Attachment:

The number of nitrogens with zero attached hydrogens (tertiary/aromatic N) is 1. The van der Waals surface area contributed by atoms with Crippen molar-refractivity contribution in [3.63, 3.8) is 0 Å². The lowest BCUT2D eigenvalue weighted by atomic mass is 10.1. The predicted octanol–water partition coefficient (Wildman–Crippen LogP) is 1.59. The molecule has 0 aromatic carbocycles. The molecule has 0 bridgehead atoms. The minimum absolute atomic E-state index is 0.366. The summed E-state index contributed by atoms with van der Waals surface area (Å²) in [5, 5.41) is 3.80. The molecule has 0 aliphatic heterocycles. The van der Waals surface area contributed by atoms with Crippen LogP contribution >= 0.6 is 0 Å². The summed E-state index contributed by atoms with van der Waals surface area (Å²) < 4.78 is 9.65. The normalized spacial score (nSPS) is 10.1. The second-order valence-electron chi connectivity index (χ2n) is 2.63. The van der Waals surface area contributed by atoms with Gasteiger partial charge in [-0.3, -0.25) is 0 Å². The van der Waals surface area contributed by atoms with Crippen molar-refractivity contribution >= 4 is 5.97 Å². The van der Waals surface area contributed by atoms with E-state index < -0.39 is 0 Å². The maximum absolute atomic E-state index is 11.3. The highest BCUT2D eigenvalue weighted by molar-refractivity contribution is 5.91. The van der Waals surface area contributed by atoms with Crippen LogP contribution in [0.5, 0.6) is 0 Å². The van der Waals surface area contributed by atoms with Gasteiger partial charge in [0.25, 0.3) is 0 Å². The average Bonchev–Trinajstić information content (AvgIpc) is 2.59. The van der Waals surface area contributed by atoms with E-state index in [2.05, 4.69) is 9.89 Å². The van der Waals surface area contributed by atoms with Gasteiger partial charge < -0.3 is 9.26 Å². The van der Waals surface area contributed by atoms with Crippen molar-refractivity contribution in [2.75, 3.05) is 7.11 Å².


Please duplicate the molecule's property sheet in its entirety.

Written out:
The number of nitrogens with zero attached hydrogens (tertiary/aromatic N) is 1. The van der Waals surface area contributed by atoms with Crippen molar-refractivity contribution in [3.63, 3.8) is 0 Å². The lowest BCUT2D eigenvalue weighted by atomic mass is 10.1. The predicted octanol–water partition coefficient (Wildman–Crippen LogP) is 1.59. The molecule has 0 aromatic carbocycles. The molecule has 0 bridgehead atoms. The minimum absolute atomic E-state index is 0.366. The summed E-state index contributed by atoms with van der Waals surface area (Å²) in [5, 5.41) is 3.80. The molecule has 0 aliphatic heterocycles. The van der Waals surface area contributed by atoms with Crippen LogP contribution >= 0.6 is 0 Å². The summed E-state index contributed by atoms with van der Waals surface area (Å²) < 4.78 is 9.65. The normalized spacial score (nSPS) is 10.1. The second-order valence-electron chi connectivity index (χ2n) is 2.63. The van der Waals surface area contributed by atoms with Gasteiger partial charge in [-0.3, -0.25) is 0 Å². The van der Waals surface area contributed by atoms with Crippen molar-refractivity contribution >= 4 is 5.97 Å². The van der Waals surface area contributed by atoms with E-state index < -0.39 is 0 Å². The maximum absolute atomic E-state index is 11.3. The highest BCUT2D eigenvalue weighted by molar-refractivity contribution is 5.91. The van der Waals surface area contributed by atoms with Crippen LogP contribution in [0.5, 0.6) is 0 Å². The van der Waals surface area contributed by atoms with Gasteiger partial charge in [0.25, 0.3) is 0 Å². The average Bonchev–Trinajstić information content (AvgIpc) is 2.59. The van der Waals surface area contributed by atoms with E-state index in [2.05, 4.69) is 9.89 Å². The van der Waals surface area contributed by atoms with Gasteiger partial charge < -0.3 is 9.26 Å². The van der Waals surface area contributed by atoms with Crippen molar-refractivity contribution in [2.75, 3.05) is 7.11 Å².